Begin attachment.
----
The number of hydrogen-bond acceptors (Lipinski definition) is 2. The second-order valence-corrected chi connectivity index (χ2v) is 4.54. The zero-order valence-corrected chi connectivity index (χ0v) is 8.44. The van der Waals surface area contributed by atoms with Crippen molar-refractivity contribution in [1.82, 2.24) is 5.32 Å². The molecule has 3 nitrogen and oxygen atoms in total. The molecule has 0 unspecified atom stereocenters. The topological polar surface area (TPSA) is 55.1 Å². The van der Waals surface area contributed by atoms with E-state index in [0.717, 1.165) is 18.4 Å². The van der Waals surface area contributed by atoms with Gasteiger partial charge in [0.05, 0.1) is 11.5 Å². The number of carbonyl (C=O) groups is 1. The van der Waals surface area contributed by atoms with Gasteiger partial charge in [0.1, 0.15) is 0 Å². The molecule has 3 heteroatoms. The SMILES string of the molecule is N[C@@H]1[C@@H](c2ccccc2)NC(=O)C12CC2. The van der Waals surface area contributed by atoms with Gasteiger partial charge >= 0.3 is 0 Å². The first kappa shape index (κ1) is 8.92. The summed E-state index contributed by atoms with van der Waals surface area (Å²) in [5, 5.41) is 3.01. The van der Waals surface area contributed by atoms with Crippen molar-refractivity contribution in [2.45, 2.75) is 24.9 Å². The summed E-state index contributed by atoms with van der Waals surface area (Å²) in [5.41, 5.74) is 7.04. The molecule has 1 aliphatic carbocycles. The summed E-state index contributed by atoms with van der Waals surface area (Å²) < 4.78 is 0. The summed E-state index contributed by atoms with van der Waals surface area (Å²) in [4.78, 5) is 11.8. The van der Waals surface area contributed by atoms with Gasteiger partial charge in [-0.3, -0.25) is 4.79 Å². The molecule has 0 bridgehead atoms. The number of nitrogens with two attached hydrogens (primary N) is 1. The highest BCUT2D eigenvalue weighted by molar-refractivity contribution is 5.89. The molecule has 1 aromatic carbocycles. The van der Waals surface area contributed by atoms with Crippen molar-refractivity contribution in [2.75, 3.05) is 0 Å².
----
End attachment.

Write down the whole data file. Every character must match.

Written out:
The number of hydrogen-bond acceptors (Lipinski definition) is 2. The second-order valence-corrected chi connectivity index (χ2v) is 4.54. The zero-order valence-corrected chi connectivity index (χ0v) is 8.44. The van der Waals surface area contributed by atoms with Crippen molar-refractivity contribution in [1.82, 2.24) is 5.32 Å². The molecule has 3 nitrogen and oxygen atoms in total. The molecule has 0 unspecified atom stereocenters. The topological polar surface area (TPSA) is 55.1 Å². The van der Waals surface area contributed by atoms with E-state index in [0.717, 1.165) is 18.4 Å². The van der Waals surface area contributed by atoms with Gasteiger partial charge in [0.05, 0.1) is 11.5 Å². The number of carbonyl (C=O) groups is 1. The van der Waals surface area contributed by atoms with Gasteiger partial charge in [0.1, 0.15) is 0 Å². The molecule has 3 heteroatoms. The SMILES string of the molecule is N[C@@H]1[C@@H](c2ccccc2)NC(=O)C12CC2. The van der Waals surface area contributed by atoms with Gasteiger partial charge >= 0.3 is 0 Å². The first kappa shape index (κ1) is 8.92. The summed E-state index contributed by atoms with van der Waals surface area (Å²) in [5, 5.41) is 3.01. The van der Waals surface area contributed by atoms with Crippen molar-refractivity contribution in [2.45, 2.75) is 24.9 Å². The summed E-state index contributed by atoms with van der Waals surface area (Å²) in [5.41, 5.74) is 7.04. The molecule has 1 aliphatic carbocycles. The summed E-state index contributed by atoms with van der Waals surface area (Å²) < 4.78 is 0. The summed E-state index contributed by atoms with van der Waals surface area (Å²) in [4.78, 5) is 11.8. The van der Waals surface area contributed by atoms with Gasteiger partial charge in [-0.3, -0.25) is 4.79 Å². The molecule has 0 bridgehead atoms. The number of nitrogens with two attached hydrogens (primary N) is 1. The highest BCUT2D eigenvalue weighted by molar-refractivity contribution is 5.89. The molecule has 1 aromatic carbocycles. The van der Waals surface area contributed by atoms with Crippen molar-refractivity contribution in [2.75, 3.05) is 0 Å².